Stillborn to reborn: a dramatherapy journey from post trauma to recovery

Doctoral thesis English OPEN
Bar-Yitzhak, Rachel (2010)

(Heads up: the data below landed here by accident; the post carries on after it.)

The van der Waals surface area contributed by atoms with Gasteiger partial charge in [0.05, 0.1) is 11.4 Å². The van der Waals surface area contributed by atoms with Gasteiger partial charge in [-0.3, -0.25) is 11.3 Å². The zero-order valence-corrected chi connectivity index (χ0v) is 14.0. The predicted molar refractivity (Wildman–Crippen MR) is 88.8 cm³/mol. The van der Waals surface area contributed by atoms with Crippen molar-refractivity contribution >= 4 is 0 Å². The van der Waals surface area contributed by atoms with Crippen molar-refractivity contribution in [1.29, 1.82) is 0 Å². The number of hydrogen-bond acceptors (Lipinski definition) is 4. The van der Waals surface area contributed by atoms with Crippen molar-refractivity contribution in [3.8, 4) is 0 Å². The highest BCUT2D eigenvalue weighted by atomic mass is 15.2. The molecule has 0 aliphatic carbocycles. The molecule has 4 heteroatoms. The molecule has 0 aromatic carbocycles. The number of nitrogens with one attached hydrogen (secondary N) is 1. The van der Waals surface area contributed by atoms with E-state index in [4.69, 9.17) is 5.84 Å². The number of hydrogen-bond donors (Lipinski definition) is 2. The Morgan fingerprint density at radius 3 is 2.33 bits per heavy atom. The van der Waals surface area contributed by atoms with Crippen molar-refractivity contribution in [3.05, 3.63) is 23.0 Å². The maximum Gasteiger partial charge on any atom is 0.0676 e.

This research explored the role of extra-therapeutic variables contributing to recovery\ud from chronic Post Traumatic Stress Disorder (PTSD). Within the context of dramatherapy\ud treatment, those variables were identified as three crucial concepts: 'Client, Post\ud Traumatic' (C.PT), ‘Imaginary Existence Zone’ (IEZ) and 'Time Adjusted Encounters'\ud (TAE). Together they created the notion of a Curative Zone (CZ). Establishing and\ud understanding the significance of these new concepts helped the researcher to explain\ud the PTSD recuperation phenomenon.\ud The research was conducted within the qualitative–naturalistic paradigm, and based\ud on real-life dramatherapeutic occurrences. The choice of an inductive case study\ud approach and design was possible due to the fact that a single individual was\ud willing to participate in this research as an active partner by contributing her\ud reflections on the therapy, four years after its termination. Iris, the client and the\ud collaborating respondent was a childless woman aged 43, who suffered from\ud chronic PTSD for three years following stillbirth of her baby daughter and the\ud repetitive failure of fertility treatments.\ud The findings reveal a direct linkage between: the neurological system and its\ud activation, and the cardinal role of the C.PT during TAE, working through prolonged\ud engagements in the IEZ facilitated by dramatherapy. These processes gradually\ud integrated and synthesized to create the CZ, a development which explains this\ud instance of recovery from chronic PTSD.\ud The conclusions are: the chronic PTSD recovery was a holistic body-mind cure\ud phenomenon. It resulted from the interaction between the extra-therapeutic\ud variables, combined with the curative characteristics of the dramatherapeutic\ud nonverbal imaginative language and activities, which compounded a new synergetic\ud constellation. The research findings contribute to the theory and practice of\ud dramatherapy as a discipline; additionally, the model developed by this research\ud can be potentially applied as an appropriate treatment of PTSD. These conclusions\ud challenge valid psychotherapy knowledge regarding effective therapeutic factors\ud that contribute to successful outcomes. However, in this case they verified credible,\ud dependable and transferable attributes features this naturalistic research.\ud Therefore, they make a contribution to knowledge in the dramatherapy field.
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